Russia: Igor Sutyagin must not be forced into exile
Amnesty International has said any deal over the release of a nuclear scientist, Igor Sutyagin, which requires him to leave Russia against his wishes will amount to forcible exile, which is prohibited under international law.
Igor Sutyagin is reportedly being taken to Britain as one of a number of people convicted of spying in Russia who are being exchanged for 10 or 11 individuals alleged by the US to be Russian spies.
Igor Sutyagin’s mother told Amnesty that he has opposed this deal but was coerced to accept it.
“He understands that by signing a confession of his guilt, he is losing all chances for a fair trial of his case, including a hearing of his case pending at the European Court of Human Rights. That’s why he asked me to pass on to everyone that he is not guilty. He had to sign this confession as he had no other options. He looks at his swap as an expulsion from the country,” said Svetlana Sutiagina.
Amnesty International Europe and Central Asia Director Nicola Duckworth said:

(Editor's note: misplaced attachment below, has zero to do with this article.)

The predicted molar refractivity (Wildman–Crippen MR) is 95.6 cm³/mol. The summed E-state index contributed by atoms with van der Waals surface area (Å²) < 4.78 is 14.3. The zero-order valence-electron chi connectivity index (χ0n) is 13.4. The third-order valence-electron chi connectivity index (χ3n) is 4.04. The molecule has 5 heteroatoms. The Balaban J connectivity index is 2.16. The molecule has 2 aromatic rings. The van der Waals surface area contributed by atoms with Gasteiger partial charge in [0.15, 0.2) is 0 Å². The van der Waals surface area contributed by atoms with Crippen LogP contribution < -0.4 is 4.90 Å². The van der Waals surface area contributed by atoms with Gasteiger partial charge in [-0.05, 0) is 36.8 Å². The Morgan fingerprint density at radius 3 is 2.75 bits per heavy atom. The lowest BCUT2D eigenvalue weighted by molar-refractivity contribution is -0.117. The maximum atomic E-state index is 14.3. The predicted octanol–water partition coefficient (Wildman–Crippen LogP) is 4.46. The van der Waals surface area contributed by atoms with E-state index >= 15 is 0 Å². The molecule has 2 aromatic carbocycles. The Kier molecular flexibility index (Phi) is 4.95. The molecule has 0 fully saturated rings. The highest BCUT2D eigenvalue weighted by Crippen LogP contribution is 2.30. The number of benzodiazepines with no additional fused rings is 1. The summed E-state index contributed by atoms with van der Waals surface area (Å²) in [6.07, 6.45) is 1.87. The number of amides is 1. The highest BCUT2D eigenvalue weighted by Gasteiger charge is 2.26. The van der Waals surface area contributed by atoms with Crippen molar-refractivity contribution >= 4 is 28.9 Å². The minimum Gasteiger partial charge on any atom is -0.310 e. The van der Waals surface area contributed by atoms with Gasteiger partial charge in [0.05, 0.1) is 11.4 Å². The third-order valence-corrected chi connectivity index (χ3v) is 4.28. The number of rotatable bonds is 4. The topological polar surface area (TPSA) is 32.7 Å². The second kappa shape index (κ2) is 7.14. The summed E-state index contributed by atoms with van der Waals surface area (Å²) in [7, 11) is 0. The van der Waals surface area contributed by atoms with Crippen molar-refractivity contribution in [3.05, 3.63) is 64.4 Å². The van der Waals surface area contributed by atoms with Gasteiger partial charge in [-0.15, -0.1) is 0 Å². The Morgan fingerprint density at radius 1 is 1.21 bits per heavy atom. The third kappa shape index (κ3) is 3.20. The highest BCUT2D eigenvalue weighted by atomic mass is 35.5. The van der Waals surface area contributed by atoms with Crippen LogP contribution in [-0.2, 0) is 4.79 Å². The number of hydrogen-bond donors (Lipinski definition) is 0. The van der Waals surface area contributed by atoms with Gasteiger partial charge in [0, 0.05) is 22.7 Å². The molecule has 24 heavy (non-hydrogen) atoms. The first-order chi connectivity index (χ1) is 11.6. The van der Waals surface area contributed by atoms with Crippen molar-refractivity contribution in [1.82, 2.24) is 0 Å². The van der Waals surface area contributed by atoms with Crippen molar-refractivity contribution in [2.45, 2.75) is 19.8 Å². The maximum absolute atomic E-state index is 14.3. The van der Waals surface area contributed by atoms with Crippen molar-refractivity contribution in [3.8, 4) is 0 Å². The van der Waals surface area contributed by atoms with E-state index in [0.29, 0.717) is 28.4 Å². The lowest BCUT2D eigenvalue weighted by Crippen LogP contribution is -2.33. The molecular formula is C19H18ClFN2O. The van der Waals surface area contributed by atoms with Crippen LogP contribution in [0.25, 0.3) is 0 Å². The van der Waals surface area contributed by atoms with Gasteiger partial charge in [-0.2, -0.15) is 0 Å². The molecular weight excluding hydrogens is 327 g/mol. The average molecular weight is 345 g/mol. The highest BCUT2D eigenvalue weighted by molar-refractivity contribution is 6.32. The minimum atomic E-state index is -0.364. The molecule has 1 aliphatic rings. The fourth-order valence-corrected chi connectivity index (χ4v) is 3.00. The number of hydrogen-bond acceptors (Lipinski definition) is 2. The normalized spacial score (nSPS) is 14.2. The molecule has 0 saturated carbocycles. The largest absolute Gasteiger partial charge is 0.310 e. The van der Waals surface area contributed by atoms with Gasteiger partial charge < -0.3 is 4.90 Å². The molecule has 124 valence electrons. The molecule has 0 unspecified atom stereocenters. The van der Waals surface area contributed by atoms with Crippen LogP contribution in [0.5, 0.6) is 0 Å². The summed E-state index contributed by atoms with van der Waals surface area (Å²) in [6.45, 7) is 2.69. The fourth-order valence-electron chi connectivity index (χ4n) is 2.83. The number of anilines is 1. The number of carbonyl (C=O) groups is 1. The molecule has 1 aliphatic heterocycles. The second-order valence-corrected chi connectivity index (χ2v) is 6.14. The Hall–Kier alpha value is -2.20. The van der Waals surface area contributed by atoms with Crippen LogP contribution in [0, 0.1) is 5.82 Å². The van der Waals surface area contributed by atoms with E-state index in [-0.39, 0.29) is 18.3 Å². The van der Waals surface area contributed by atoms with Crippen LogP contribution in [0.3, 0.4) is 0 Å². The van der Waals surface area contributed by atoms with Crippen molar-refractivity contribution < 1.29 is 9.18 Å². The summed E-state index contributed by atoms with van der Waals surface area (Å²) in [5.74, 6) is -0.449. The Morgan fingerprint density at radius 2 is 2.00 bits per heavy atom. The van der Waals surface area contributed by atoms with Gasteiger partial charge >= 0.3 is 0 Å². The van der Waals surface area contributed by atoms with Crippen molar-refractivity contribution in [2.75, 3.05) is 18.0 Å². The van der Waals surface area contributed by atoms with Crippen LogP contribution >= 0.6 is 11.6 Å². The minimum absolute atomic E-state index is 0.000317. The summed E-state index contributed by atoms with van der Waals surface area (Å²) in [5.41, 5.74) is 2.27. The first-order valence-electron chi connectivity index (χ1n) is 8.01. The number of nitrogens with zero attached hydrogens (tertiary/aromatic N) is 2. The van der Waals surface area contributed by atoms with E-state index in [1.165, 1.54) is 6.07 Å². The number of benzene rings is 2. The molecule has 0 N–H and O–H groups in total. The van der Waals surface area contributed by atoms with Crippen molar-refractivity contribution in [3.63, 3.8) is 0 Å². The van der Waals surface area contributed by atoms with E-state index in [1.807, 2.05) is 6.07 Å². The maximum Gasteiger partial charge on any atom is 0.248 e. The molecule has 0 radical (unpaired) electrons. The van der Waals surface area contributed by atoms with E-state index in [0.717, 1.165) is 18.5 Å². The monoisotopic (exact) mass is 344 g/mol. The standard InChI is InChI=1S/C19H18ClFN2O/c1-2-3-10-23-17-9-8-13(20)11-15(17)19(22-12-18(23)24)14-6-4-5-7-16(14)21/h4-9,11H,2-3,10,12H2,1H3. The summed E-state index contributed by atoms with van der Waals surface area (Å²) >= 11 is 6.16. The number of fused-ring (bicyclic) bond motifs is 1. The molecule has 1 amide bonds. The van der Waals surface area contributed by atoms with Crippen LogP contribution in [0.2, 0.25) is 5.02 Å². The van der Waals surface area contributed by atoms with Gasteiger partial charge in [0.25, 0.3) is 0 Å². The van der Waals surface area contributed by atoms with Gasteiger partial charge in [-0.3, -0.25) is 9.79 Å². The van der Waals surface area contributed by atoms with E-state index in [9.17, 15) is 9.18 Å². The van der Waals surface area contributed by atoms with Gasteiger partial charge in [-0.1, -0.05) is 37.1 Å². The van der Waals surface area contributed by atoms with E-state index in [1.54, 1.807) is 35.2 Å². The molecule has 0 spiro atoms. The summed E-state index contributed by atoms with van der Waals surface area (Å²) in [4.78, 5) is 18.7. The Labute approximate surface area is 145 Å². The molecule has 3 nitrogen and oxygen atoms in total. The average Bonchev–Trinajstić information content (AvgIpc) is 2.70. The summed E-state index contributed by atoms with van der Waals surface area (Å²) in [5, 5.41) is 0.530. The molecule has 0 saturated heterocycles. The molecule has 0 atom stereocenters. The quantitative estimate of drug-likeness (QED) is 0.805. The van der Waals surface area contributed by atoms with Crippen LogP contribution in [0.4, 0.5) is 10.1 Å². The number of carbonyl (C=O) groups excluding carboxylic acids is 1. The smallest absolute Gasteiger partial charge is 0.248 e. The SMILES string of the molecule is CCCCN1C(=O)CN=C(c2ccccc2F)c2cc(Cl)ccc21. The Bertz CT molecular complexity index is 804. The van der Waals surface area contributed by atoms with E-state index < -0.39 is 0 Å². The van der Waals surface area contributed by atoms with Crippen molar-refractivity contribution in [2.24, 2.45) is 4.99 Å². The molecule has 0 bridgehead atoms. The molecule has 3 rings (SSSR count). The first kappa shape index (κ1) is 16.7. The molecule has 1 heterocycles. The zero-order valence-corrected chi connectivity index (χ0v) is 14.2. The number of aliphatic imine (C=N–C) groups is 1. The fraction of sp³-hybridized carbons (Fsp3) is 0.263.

“If Igor Sutyagin is opposed to this ‘deal’ and had to accept it under pressure, it may amount to forcible exile.
“It will also deprive him of the chance to clear his name of the charges he has been convicted of in a retrial that is in compliance with international standards for fairness. It will also deprive him of his contacts with family and friends.”
Igor Sutyagin’s case was highlighted by Amnesty in 2004 in connection with concerns over freedom of expression and fair trial. Sutyagin compiled information on military and defence issues in Russia, while working as a private consultant for UK-based Alternative Futures consultancy. He was found guilty in 2004 of "high treason by means of espionage" and was sentenced to 15 years in a strict-regime penal colony. He has always claimed that he had used open public sources only, and always denied guilt in the charges espionage and devolving state secrets. The case against him was initiated by Russia’s Federal Security Service (FSB).
Amnesty believes the case against him was politically-motivated and part of a clampdown on the freedom of expression in Russia that has included academic and cultural figures as well as religious groups. The proceedings against Sutyagin were marred by violations of international fair trial standards and Amnesty has called for his prompt retrial.
For a number of years Amnesty has voiced concerns about the shrinking space for expressing dissenting views, and for independent media and independent non-governmental organisations to operate throughout in Russia.